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Preferred Mode Of Raising Funds: Bank Loan Vs Private Equity




As some of us may have studied in our economics class, that to run any business, you require 4 ‘Ms’. Those are the Machine, Material, Man-power and the most important of all – Money. Though all the 4 resources are vital for the operations & sustainability of business, a greater importance is attached to Money since it has the ability to pay for the other three resources. There are various means to source the capital at the nascent stage of the business like the crowd funding, seed funding, angel funding, venture capital, etc. (since the requirement is less in absolute terms), but as the business grows, only a few options are available to raise the dry powder.

The two most common means of capital raising is – one on the debt side of the balance sheet and the other on the Equity side. Let’s understand in little detail about both these means of Capital Raising.


Bank Loans


Bank Loans are the most common form of capital raising which is grouped on the liability / debt side of the Balance Sheet. The Bank loans generally consists of the Working Capital and the term liabilities. Working capital includes Cash Credit, Overdraft (OD), WCDL, PCFC, Letter of Credit (LC), Bill Discounting, Bank Guarantees, etc. whereas under Term Liabilities you have options like Construction Loan, General Corporate Loans, Loan Against Property / Shares (LAP / S), Lease Rental Discounting (LRD), etc. Different products can be chosen by the Firms depending upon the suitability and the costing of the Products. Bank Loans are generally advanced against security given by the Entity. This may include Margin Money, Collateral Security and Personal and Corporate Guarantees. Though it is famously said that taking debt is highway to hell, there are some merits in taking debt as well:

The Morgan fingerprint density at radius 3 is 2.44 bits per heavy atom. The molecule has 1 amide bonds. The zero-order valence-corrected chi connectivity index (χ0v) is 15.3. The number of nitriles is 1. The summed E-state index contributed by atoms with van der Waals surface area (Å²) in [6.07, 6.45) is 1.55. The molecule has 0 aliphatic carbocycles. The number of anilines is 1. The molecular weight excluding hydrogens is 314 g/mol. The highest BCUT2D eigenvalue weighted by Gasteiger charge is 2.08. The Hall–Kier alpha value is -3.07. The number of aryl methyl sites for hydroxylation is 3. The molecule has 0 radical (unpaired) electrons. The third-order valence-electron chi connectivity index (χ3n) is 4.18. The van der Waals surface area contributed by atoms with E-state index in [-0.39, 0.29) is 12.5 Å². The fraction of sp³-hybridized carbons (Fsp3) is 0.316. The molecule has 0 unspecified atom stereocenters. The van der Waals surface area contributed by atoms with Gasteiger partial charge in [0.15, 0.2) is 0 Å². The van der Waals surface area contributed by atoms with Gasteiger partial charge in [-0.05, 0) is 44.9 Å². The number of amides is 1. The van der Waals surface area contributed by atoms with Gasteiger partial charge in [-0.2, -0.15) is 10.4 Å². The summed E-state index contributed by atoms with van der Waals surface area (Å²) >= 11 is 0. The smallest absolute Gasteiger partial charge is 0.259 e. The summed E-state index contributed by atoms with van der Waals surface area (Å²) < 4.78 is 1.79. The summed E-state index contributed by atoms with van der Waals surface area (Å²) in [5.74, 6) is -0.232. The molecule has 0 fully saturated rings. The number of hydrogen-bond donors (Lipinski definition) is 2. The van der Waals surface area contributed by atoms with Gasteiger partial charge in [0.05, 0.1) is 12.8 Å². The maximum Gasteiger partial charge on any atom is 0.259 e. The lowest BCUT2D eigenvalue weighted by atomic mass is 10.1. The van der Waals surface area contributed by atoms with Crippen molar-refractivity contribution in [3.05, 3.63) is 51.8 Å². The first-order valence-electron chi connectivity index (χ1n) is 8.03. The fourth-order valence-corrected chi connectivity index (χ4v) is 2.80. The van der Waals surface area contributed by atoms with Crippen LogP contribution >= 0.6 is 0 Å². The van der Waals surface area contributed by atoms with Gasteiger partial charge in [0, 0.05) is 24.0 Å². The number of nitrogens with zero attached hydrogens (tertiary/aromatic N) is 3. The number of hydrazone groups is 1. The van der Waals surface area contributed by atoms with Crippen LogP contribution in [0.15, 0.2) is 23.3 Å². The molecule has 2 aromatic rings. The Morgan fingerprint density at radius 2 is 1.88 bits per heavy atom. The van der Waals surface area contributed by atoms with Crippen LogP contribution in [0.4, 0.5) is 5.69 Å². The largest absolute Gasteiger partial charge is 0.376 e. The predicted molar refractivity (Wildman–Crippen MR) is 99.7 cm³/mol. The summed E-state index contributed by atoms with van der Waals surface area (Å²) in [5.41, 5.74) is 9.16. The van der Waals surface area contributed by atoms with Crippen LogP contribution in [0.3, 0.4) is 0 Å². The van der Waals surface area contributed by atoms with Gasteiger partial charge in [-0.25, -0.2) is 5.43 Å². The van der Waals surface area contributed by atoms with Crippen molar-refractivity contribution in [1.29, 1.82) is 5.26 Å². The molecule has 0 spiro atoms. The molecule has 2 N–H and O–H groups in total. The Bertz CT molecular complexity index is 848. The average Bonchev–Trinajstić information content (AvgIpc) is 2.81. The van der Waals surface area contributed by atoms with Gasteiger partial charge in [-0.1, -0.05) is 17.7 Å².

Low Cost Of Capital


Raising Bank Loans is the cheapest way to raise capital for expansion. In a country where the interest payments to the banks are tax deductible, the net cost of debt (post tax deduction) is even lower. This is beneficial for Companies since Preference Dividends and Equity dividends are not tax deductible and carries higher cost as compared to the Cost of Debt. The Costing may differ from Firm to Firm depending upon factors such as External Credit Ratings of the Company, Security Coverage, Internal Credit Assessment by the Lending Bank, lending banker’s internal Credit rating, past relationship with the lenders, etc. A Company having positive debt metrices and an excellent track record of repaying the debt can raise debt with the least spread.